Time reversibility

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A mathematical or physical process is time-reversible if the dynamics of the process remain well-defined when the sequence of time-states is reversed.

A deterministic process is time-reversible if the time-reversed process satisfies the same dynamic equations[disambiguation needed] as the original process; in other words, the equations are invariant or symmetrical under a change in the sign of time. A stochastic process is reversible if the statistical properties of the process are the same as the statistical properties for time-reversed data from the same process.


In mathematics, a dynamical system is time-reversible if the forward evolution is one-to-one, so that for every state there exists a transformation (an involution) π which gives a one-to-one mapping between the time-reversed evolution of any one state and the forward-time evolution of another corresponding state, given by the operator equation:

U_{-t} = \pi \, U_{t}\, \pi

Any time-independent structures (e.g. critical points or attractors) which the dynamics give rise to must therefore either be self-symmetrical or have symmetrical images under the involution π.


In physics, the laws of motion of classical mechanics exhibit time reversibility, as long as the operator π reverses the conjugate momenta of all the particles of the system, i.e. \mathbf{p} \rightarrow  \mathbf{-p} (T-symmetry).

In quantum mechanical systems, however, the weak nuclear force is not invariant under T-symmetry alone; if weak interactions are present reversible dynamics are still possible, but only if the operator π also reverses the signs of all the charges and the parity of the spatial co-ordinates (C-symmetry and P-symmetry). This reversibility of several linked properties is known as CPT symmetry.

Thermodynamic processes can be reversible or irreversible, depending on the change in entropy during the process.

Stochastic processes[edit]

A stochastic process is time-reversible if the joint probabilities of the forward and reverse state sequences are the same for all sets of time increments { τs }, for s = 1, ..., k for any k:[1]

p(x_t, x_{t+\tau_1}, x_{t+\tau_2}, \ldots , x_{t+\tau_k}) = p(x_{t'}, x_{t'-\tau_1}, x_{t'-\tau_2} , \ldots , x_{t'-\tau_k})

A univariate stationary Gaussian process is time-reversible. Markov processes can only be reversible if their stationary distributions have the property of detailed balance:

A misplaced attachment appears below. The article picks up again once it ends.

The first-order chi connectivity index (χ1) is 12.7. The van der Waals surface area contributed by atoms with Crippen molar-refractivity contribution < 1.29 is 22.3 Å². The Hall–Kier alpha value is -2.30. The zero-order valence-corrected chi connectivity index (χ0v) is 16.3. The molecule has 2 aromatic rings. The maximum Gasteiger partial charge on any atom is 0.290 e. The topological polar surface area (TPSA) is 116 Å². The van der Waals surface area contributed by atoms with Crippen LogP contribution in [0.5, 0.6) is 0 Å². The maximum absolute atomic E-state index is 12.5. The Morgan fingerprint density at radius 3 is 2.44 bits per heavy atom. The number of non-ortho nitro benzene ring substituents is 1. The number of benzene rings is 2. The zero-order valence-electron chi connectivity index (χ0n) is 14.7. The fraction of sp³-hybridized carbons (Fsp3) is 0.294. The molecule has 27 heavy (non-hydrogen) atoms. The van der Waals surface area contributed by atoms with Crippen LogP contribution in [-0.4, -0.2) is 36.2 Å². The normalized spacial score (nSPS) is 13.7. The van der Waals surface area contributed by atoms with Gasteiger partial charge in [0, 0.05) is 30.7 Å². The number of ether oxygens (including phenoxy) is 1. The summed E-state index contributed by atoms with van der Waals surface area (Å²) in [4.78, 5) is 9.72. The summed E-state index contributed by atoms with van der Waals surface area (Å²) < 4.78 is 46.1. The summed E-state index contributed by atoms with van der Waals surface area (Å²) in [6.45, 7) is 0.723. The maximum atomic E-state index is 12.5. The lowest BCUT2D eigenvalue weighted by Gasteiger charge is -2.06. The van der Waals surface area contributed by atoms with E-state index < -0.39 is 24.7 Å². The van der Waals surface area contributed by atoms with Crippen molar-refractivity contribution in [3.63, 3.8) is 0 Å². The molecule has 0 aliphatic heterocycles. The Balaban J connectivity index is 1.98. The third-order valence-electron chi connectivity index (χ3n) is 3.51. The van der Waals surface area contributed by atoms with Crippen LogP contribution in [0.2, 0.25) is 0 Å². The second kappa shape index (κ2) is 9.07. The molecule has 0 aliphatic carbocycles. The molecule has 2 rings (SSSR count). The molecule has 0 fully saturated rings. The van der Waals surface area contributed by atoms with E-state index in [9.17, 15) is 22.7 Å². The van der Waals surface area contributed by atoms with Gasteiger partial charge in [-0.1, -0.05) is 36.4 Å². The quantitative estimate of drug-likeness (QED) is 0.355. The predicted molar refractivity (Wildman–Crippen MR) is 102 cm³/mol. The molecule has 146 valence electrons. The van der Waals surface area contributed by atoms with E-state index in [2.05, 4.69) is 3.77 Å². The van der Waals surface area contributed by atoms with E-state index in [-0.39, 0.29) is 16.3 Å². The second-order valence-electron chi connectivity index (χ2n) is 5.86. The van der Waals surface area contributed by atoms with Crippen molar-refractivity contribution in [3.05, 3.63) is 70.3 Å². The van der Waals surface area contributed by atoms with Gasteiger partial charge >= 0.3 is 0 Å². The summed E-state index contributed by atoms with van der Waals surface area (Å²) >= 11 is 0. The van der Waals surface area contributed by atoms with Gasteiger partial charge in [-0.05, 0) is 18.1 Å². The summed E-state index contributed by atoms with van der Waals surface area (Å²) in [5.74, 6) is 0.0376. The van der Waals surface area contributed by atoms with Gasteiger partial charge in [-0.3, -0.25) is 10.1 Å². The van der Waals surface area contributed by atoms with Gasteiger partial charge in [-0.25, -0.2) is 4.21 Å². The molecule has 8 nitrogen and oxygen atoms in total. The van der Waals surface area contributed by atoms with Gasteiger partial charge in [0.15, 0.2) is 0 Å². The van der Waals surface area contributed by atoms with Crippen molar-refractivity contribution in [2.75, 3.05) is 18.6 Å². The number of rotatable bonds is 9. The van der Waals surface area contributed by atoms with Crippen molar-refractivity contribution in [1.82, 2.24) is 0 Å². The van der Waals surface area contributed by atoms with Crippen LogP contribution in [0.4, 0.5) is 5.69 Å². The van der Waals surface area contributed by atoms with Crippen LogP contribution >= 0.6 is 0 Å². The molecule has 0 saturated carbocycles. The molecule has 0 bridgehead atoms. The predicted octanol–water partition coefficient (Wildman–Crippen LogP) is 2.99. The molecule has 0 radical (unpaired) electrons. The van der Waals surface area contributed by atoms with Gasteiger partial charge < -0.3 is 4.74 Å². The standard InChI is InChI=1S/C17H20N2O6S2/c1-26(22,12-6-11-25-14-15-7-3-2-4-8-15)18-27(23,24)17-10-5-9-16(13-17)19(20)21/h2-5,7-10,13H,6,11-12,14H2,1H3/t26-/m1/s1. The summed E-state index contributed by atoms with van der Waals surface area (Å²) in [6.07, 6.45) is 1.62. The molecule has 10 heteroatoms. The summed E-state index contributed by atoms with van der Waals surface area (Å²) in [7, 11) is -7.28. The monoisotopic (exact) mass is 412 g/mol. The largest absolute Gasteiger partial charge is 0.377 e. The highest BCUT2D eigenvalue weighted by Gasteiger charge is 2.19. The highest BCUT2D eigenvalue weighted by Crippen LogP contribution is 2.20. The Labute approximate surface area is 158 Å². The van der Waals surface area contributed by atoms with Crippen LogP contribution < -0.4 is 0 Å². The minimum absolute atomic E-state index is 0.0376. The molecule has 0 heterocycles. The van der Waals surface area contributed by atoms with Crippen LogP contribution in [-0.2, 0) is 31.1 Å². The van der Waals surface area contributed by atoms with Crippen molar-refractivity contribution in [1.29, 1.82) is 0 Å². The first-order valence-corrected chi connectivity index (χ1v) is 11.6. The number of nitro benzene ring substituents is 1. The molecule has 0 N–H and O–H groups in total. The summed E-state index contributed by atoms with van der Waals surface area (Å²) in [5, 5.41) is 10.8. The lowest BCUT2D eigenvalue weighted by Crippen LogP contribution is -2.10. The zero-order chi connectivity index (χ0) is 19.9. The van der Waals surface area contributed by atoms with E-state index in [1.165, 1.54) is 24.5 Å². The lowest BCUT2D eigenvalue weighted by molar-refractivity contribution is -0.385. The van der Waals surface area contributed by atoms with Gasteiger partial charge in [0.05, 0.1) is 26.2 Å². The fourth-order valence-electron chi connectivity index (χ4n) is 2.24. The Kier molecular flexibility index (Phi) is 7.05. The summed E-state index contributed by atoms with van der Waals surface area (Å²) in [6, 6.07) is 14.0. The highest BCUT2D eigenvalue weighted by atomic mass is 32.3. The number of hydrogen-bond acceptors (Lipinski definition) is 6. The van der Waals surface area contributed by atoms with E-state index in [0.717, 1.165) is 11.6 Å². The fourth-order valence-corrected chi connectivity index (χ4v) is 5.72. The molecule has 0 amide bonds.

p(x_t=i,x_{t+1}=j) = \,p(x_t=j,x_{t+1}=i)

Kolmogorov's criterion defines the condition for a Markov chain or continuous-time Markov chain to be time-reversible.

Time reversal of numerous classes of stochastic processes has been studied, including Lévy processes,[2] stochastic networks (Kelly's lemma),[3] birth and death processes,[4] Markov chains,[5] and piecewise deterministic Markov processes.[6]

Waves and optics[edit]

The wave equation is symmetrical under time reversal, so the time reversal of any valid solution is also a solution. This means that a wave's path through space is valid when travelled in either direction.

Time reversal signal processing is a process in which this property is used to reverse a received signal; this signal is then re-emitted and a temporal compression occurs, resulting in a reverse of the initial excitation waveform being played at the initial source.

See also[edit]


  1. ^ Tong (1990), Section 4.4
  2. ^ Jacod, J.; Protter, P. (1988). "Time Reversal on Levy Processes". The Annals of Probability 16 (2): 620. doi:10.1214/aop/1176991776. JSTOR 2243828. 
  3. ^ Kelly, F. P. (1976). "Networks of Queues". Advances in Applied Probability 8 (2): 416–432. doi:10.2307/1425912. JSTOR 1425912. 
  4. ^ Tanaka, H. (1989). "Time Reversal of Random Walks in One-Dimension". Tokyo Journal of Mathematics 12: 159. doi:10.3836/tjm/1270133555. 
  5. ^ Norris, J. R. (1998). Markov Chains. Cambridge University Press. ISBN 0521633966. 
  6. ^ Löpker, A.; Palmowski, Z. (2013). "On time reversal of piecewise deterministic Markov processes" (PDF). Electronic Journal of Probability 18. doi:10.1214/EJP.v18-1958. 


  • Isham, V. (1991) "Modelling stochastic phenomena". In: Stochastic Theory and Modelling, Hinkley, DV., Reid, N., Snell, E.J. (Eds). Chapman and Hall. ISBN 978-0-412-30590-0.
  • Tong, H. (1990) Non-linear Time Series: A Dynamical System Approach. Oxford UP. ISBN 0-19-852300-9